Wendy: The Aunt Beast chapter is nothing but pure love and beauty, though. I love it so much, and I felt so safe and comforted as I read about how these creatures cared for her, and I love the descriptions of tentacles and fur and delicious nourishment.
Kate: Yes. And sleepy Meg trying to explain vision to the beasts was a lot of fun.
Wendy: I also love “WWEEE ARREHHERRE!”
Kate: I know. L’Engle said she read this to her kids as she was writing it. I’ll bet that part made them giggle like crazy.
Wendy: It must’ve been awesome to have her as a mom, too. It’s so interesting to see how the author addresses both science and religion in this novel. One cannot exist without the other, nor without the driving force of human emotion. I actually wondered how well Kim was going to fare with this one because of that, given our discussion on The Golden Compass. As it happens, she didn’t end up enjoying this book very much and bowed out of this chat because she’s also at BEA at the moment, but I would love to have heard her thoughts on it as an atheist.
Kate: Science and religion come from the same place. It’s all about wanting to understand what is going on in the universe. I think part of why I love fantasy so much is that mythology appeals to me on a really deep level. It’s a big part of why I was religious as a child, and why I consider myself Agnostic rather than Atheist now.
Did I ever tell you that when I was a teenager I tried to start worshipping the Greek gods because I thought it would be fun? It wasn’t fun at all. It was stupid.
Wendy: Hah, really? What a fascinating childhood you had, Kate. Have you read the other books in this series? My favorite L’Engle book is A Ring of Endless Light, followed by Meet the Austins. Those are realistic fiction rather than scifi, but they include similarly warm, close knit family dynamics. And swimming with dolphins.
Kate: I HATED A Ring of Endless Light when I read it in sixth grade because I love Meg’s series, and I was really, really, really expecting some fantasy or scifi elements (kind of like when I read Terry Pratchett’s Nation). Dolphins are great and all, but Meg rode a PEGASUS/CENTAUR. I should definitely revisit that one now that I’ve got some distance.
My least favorite of the books in the Wrinkle In Time universe (does it count as part of the series or as a spin-off?) is Many Waters, in which Meg’s twin brothers travel back in time to when Noah built the ark.
Wendy: Oh, noo! Please do revisit Light sometime. I can see how you might get upset if you were waiting for something fantastical to happen, but aside from a very slight touch of maybe extra-sensory stuff, it’s just really well-written realistic fiction. She has so many books, though, that it does get a little confusing.
Kate: This is one of my top ten book series of all time. I LOVE these books.
Wendy: I can see why. I find it strange that I haven’t reread this more, and now I definitely need to read some sequels. Leigh Bardugo was just telling me yesterday that I need to at least read A Swiftly Tilting Planet for sure, as it was her favorite. I’m excited to pick them up!
I already had a secondhand copy of this book, but couldn’t resist buying the shiny new anniversary edition when it came out a couple of years ago. I really enjoyed the introduction and afterword included, and I thought you all might be interested in a few of the tidbits from it as well.
Trivia from the 50th Anniversary Edition:
- The book went through a year of rejections from multiple publishers. John Farrar at what is now Farrar, Straus, and Giroux eventually bought the book, and her editor sent out a letter soliciting quotes saying it defied classification, was going to make “greater intellectual and emotional demands on 12-16 year olds than most formula fiction, and would likely be a hard book to sell, but “”I for one believe that the capabilities of young readers are greatly underestimated.”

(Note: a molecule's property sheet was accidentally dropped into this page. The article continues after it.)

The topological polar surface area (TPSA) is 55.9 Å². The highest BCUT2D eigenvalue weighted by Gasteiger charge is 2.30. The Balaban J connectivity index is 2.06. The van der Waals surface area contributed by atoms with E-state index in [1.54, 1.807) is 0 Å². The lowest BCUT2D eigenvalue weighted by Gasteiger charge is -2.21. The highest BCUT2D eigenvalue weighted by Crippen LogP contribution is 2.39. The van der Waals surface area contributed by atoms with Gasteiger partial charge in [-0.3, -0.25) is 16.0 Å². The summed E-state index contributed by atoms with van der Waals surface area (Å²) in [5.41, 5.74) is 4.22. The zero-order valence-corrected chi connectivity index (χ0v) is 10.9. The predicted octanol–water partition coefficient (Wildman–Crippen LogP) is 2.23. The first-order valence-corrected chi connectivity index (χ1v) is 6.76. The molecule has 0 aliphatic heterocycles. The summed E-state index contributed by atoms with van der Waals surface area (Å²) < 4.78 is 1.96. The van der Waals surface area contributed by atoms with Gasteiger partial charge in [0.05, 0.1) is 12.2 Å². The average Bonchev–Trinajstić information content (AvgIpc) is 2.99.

- Her granddaughter says L’Engle was baffled by accusations from both Christian groups and those who believed it was too overtly Christian. “She antagonized the same crowd that would later want to burn the Harry Potter books.”
- L’Engle was also “stung” by occasional reader disappointment as well. (Spoiler!) Meg goes on to marry Calvin and acts as his lab assistant while raising their children. The author insisted that “the promise of feminism was that if a woman was free to focus her attentions on a career, she was also free to focus on her family.”
Well, it was a pretty close vote, but The Westing Game pulled ahead with more votes, so that’s the title we’ll be reading in June! If you’ve never read this twisty mystery that is jam-packed with red herrings, you’re in for a treat: it’s basically an Agatha Christie-style mystery for kids, with an unforgettable cast of characters as well as a kickass heroine named Turtle Wexler. Um, she actually kicks people’s shins. But that’s neither here nor there.
A bizarre chain of events begins when sixteen unlikely people gather for the reading of Samuel W. Westing’s will. And though no one knows why the eccentric, game-loving millionaire has chosen a virtual stranger – and a possible murderer – to inherit his vast fortune, one things’ for sure: Sam Westing may be dead… but that won’t stop him from playing one last game!
Winner of the Newbery Medal
Winner of the Boston Globe/Horn Book Award
An ALA Notable Book
We’ve also pre-selected our July book because summer’s a bit busy and we want to give you a head start on All of a Kind Family by Sydney Taylor. Okay, and this is also one of my favorite books, and it’s not as well known, so we’re hoping that our readers who enjoy everyday stories about growing up (during the early 1900s in New York!) will join us. We’ll tell you more about it next month.
Share Your Thoughts
So! Tell us what you thought of A Wrinkle in Time. Was it your first time reading? Or what’s your history with this classic?
I have to shamefacedly tell you all that we’re still in a crazy period at The Midnight Garden, so please bear with us since we’re not on top of responding to your comments as much as usual, nor tweeting on the hashtag much, nor with visiting the lovely friends who drop by to see us! Kim’s at BEA as we speak, Kate’s just gotten back from overseas and just finished with a major event, and I’ve been dealing with some family issues that will continue to occupy my time for the next month or so. We sincerely appreciate the conversation, however, and we’re hoping to get back on track as we head into June. We have so many great posts planned already, though, so it’s going to be a fun, if crazy, month!